Penny Hackett, Bucket Women, Mixed Media, NFS

My mother Mamie Lee Bland Stiff told me a story about how she and her cousin Emma used to walk across an open field and travel down a path behind her grandmother’s Pearls house to a spring to get water. A tree limb stood nearby with a rope attached to a dipper hanging from a tree branch to dip the water and pour it into the bucket they carried. I thought about the BUCKET as a metaphor for all the things women do and carry it in a bucket. Therefore, BUCKET WOMEN was created on this idea.

Penny Hackett, Mamie Lee’s Ironing Day, Mixed Media, NFS

My Mother told me stories of her days of growing up on the Bland Farm in Prospect Virginia. She washed her daddy’s and brothers’ clothes on a washboard and heated the heavy cast iron on a wood cook stove. Mamie used a potholder to remove the iron, tested it with her fingers, and rubbed it on a clean cloth before ironing shirts. A spray bottle filled with water was used to dampen clothes before they were ironed. The Army jacket hanging in the doorway belonged to her brother, Wallace.

Penny Hackett, Grandma Liza, Acrylic, NFS

Grandma Eliza was affectionately known to the community as “Miss Liza” and she was pleasantly plump. She loved to cook, bake, and eat. Grandma churned homemade butter and sold it in cakes to her customers. Grandma Liza liked to make hot rolls, cakes, pies, and homemade ice cream. Grandma often kept preachers at her house during revival week at Sulphur Springs Baptist Church. On the farm, we had a strawberry patch and a smokehouse that held hams, potatoes and onions that were grown in the garden. She also held an Easter egg hunt for all the grands and neighborhood children.

Penny Hackett, Uncle Benny’s Store, Acrylic, NFS

In 1963 Penny Stiff was locked out of school in Prince Edward County, Virginia due to desegregation laws for five long years. (Massive Resistance Movement) This store served as an underground meeting place for a ride to continue our education in another county, Appomattox, Va. Mrs. Sara G. White picked us up in her car and drove us to Carver Price School. We often had to duck down in the seats or the floorboard of her car (1962 Bonneville) Pontiac. She wasn’t supposed to be transporting children across county lines. For more information you may go to the R. R. Moton Museum website. This collage represents that era.

Penny Hackett, First Day,  First Year, Mixed Media, NFS

Ready! Set! Go! Wait Not so fast! The schools in Prince Edward County, Farmville, Va. were closed. The doors were locked due to integration laws. During the 50’s and early 60’s, Schools were closed for five years, and my first-grade year was spent going to school in another county at Carver Price in Appomattox, Virginia. I was transported across county lines to go to school for an education. You will find more information concerning school closing by researching The Closing of Prince Edward County’s Schools.

Penny Hackett, Church Lady, Mixed Media, NFS

Church Lady Its homecoming in August at the following Baptist churches in the Prospect Va. Area. Sulphur Springs, First Rock, Peaks, Calvary and Mt. Moriah. Men, women, and children darned their Sunday best. Women in their bright wide brim hats and pretty dresses. The children sat on the mourner’s bench. It’s time to get saved and be baptized… can I get an amen. “Amazing Grace How Sweet The sound.”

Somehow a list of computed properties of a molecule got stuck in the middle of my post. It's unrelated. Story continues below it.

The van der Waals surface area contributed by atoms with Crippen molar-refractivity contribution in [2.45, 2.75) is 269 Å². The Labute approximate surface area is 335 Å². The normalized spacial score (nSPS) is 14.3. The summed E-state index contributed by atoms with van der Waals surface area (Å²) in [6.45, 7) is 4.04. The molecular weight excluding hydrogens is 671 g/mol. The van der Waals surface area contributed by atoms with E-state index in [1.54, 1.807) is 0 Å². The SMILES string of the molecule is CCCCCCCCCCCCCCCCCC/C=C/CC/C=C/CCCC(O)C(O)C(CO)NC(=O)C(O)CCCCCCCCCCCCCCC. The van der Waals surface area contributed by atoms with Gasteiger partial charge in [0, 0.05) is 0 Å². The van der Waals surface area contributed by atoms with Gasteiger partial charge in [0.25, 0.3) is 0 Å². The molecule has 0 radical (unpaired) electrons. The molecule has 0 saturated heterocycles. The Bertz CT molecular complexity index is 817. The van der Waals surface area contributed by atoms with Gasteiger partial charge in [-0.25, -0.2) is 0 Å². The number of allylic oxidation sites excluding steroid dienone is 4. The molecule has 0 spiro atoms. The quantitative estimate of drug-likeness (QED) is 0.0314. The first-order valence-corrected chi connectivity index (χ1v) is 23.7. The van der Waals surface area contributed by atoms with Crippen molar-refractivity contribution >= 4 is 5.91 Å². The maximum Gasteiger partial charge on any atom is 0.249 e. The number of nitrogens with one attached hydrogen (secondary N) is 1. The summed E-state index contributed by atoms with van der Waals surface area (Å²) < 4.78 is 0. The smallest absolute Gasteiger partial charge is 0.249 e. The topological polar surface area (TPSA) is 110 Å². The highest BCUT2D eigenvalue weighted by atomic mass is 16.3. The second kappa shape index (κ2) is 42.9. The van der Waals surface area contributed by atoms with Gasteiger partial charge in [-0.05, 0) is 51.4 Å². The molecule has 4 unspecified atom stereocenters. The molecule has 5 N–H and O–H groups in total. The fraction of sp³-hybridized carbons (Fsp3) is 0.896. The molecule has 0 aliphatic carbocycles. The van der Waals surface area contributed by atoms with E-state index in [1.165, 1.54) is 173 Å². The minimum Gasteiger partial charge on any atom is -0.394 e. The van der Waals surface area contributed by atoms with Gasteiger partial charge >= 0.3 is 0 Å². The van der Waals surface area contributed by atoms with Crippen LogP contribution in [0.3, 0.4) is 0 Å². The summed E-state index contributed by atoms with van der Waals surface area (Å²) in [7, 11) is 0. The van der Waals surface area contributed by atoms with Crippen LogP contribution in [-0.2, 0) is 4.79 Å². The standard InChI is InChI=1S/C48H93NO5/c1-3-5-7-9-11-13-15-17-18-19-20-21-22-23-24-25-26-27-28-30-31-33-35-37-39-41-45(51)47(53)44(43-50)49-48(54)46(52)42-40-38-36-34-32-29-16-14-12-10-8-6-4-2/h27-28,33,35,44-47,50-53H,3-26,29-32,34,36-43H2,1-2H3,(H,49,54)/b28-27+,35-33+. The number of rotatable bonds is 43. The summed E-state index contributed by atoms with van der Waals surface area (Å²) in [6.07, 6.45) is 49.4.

Penny Hackett, Locked Out, Mixed Media, NFS

During the late 1950” s schools were closed due to desegregation for five years. Some parents had to send their children to live with other relatives across the country, some were taught in church basements, and some didn’t go anywhere. Education was lost, but so much more was lost. Can you imagine not going to school to get an education?

Penny Hackett, Cara and Curry Prospect Gothic, Acrylic, NFS

Penny Hackett, Generations, Mixed Media, NFS

Penny Hackett, Sweetheart, Mixed Media, NFS

When I was a little girl, my great grandpa use to call me to his room. The floor was made of knotty pine knots on the floor. He ‘d say Sweetheart do you see the lady with the head.? I’d say, no grandpa. He would insist there was a head in the pine. When I was sanding this piece of wood, guess what happened. I saw three heads; I turned them in to three Sweethearts. I see now what Grandpa Abraham was talking about. He also planted zinnias.

Penny Hackett, Penny in the Garden, Mixed Media, NFS

Penny Hackett, I Know I Am Enough, Mixed Media and Batik, $300

Brown Girl Dreaming

Girls have the right to grow up and dream of being whatever they want.
Girls should be able to dream of reading a book about all histories.
Girls have the right to DREAM BIG!

Penny Hackett, Power to the People, Mixed Media and Batik, $350

Women are always on the move to start something new or be the first in history to do things in history for change. Women are attentive to social problems, and they try to “solve it”. Women will do whatever it takes to succeed.

Penny Hackett, Farm Girl, Mixed Media, NFS

The Stiff Family Chopping HOE
Daddy -William Henry Stiff(deceased)
Mother-Mamie Lee
Brothers-William, Ray, Oliver
The sun shined so bright over the low grounds to wake up our farm on
Sam Stiff Road in rural Prospect, Virginia.
Opened a row in the soil.
Dropped seeds in the dirt and covered them.
Watered for growth.
Chopped away weeds from tobacco fields and the gardens.
Harvested fruits and vegetables from the orchard and garden
Watched the sun set over the hills through the trees and now
The chopping hoe has become a little farm girl for you to see.

Penny Hackett, Lets Party, Mixed Media, $250

Penny Hackett, Aunt Minnie, Mixed Media, NFS